At the same time, even a slightly elevated experience allows for plenty of chaos. “I constantly have half a restaurant in my car,” Chef David laments. “It always smells like Chinese food in there. Shall I go on? Loading in, setting up, tearing down, and loading out two days in a row, every single week is a real bitch. Prepping in one place and then moving everything to The Daily, and then dragging my ass back there after the weekend to get my stuff out of their walk-in, while trying my hardest to not disrupt their business … On top of that, I often feel limited in my ability to explore Sichuan food completely because of these issues.”
Similarly, Chef Jeffrey summarizes it neatly, saying “The biggest challenge is managing expectations. People sometimes don’t understand we are juggling metaphorical hula hoops that are lit on fire.”
Nonetheless, these chefs clearly love what they do, and the frustrated, slightly charred, Chinese food-stinking men behind the Powerful Oz is rarely glimpsed. Rather, the two talented chefs make it look easy, and whether it’s that, adrenaline addiction, or a less-expensive way to feel out a concept, pop ups continue to proliferate. Accordingly, both chefs harbor secret culinary fantasies where some of their peers are concerned.
“Without a doubt, Pigeonhole is the most memorable pop up I’ve been to in the last year,” shares Chef David. “I was literally begging Ray England to make that a regular thing. He, Philip Powers, and Katy Keefe nailed it, with house-made everything; Lox, bagels, pastrami, latkes. So, so, so, so, good. RAY! BRING IT BACK!”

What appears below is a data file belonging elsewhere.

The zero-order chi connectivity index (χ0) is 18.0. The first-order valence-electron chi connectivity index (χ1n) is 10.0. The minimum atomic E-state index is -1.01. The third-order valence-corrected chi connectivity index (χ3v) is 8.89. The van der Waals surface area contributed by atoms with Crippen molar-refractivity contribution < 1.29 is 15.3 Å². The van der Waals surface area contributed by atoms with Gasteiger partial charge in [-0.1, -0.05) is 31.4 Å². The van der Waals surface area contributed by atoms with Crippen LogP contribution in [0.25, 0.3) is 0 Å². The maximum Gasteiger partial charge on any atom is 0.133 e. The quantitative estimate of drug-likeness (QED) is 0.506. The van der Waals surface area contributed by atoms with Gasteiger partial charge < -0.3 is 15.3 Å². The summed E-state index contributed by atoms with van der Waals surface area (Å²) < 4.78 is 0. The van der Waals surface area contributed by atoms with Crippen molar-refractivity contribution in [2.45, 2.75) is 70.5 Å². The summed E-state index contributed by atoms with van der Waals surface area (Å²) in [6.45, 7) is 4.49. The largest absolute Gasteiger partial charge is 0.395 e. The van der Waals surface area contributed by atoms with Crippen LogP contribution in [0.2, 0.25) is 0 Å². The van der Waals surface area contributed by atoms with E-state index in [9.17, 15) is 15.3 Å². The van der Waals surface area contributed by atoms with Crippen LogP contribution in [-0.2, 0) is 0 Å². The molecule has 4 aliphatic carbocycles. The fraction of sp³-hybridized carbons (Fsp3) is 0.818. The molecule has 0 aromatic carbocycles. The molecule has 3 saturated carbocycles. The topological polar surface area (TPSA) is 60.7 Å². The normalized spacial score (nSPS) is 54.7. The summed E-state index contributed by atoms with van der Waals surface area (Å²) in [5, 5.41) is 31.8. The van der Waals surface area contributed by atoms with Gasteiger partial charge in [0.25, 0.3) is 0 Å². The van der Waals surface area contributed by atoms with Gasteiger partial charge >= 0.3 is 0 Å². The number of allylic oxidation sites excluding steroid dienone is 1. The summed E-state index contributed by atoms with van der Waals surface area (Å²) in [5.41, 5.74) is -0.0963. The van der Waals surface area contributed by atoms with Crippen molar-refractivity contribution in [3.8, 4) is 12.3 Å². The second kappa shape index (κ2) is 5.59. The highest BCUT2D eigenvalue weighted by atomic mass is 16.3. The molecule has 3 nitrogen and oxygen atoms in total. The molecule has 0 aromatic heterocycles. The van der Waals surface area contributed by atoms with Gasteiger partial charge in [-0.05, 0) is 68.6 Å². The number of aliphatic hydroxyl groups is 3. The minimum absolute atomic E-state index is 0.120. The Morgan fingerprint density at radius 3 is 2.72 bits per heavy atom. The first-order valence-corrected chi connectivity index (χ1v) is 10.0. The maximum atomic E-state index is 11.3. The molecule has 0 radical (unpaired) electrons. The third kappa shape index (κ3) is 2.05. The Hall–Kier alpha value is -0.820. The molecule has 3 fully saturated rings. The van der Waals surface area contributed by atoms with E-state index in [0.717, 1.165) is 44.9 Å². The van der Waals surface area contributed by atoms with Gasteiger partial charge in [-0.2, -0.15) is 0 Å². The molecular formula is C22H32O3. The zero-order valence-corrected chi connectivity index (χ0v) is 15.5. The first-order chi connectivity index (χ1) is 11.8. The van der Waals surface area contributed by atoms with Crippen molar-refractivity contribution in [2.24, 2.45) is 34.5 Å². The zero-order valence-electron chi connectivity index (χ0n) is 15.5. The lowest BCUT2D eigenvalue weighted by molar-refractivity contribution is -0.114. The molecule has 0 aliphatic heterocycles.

For his part, Chef Jeffrey would like to throw Chef Vandy Vanderwarker, recently departed from The Ordinary, under the bus. “I would love to see someone crush a French classics pop-up. Honestly, I want my dear friend Vandy to do one. For the last few years, Vandy put out the most consistently awesome food in Charleston. The fact that he didn’t get at least a James Beard nom should be a crime.”
With all this talk of potential pop-up world domination, it’s hard not to have reveries of my own. Imagining the love child between Kwei Fei’s fiery Szechuan flavors and 2Nixons’ ramen-filled umami bombs, the only real challenge is picking the name. Whether 2Feis, Kwai Nixon, or anagram Fox Weinies, when asked if they’d ever consider colluding, Chef Jeffrey is all about it. “I don’t think either of us have ever said it out loud, but of course we’ve considered this, and I think it would be mobbed. Like ‘free Krispy Kreme’ mobbed. Although I don’t like to speak for anyone, I’m pretty sure this will happen eventually.”
Alas, until Wineskin becomes a reality, pilgrims can plan to spend their Friday nights trudging the three-quarter mile expanse of King in order to dip some sesame wheat noodles into some fried shiitake and charred ginger dashi and glimpse what one can only hope is the future.
Ed note: As of press time, we learned that Schuttenberg and his Kwei Fei concept would be moving on up and out of The Daily into The Lot on James Island. Chef David says of the move, “When we started, the purpose or intent was to always brick and mortar this concept.” Vanessa and Alex Harris of Pour House and The Lot say of the partnership with Chef David and his wife Tina, “We’re super excited to be partnering up with another local business at The Pour House. We’ve been frequenting Kwei Fei regularly over the past year and love what Tina And David do. Excited to embark on another creative endeavor!” Look for Kwei Fei to move into its new space early November.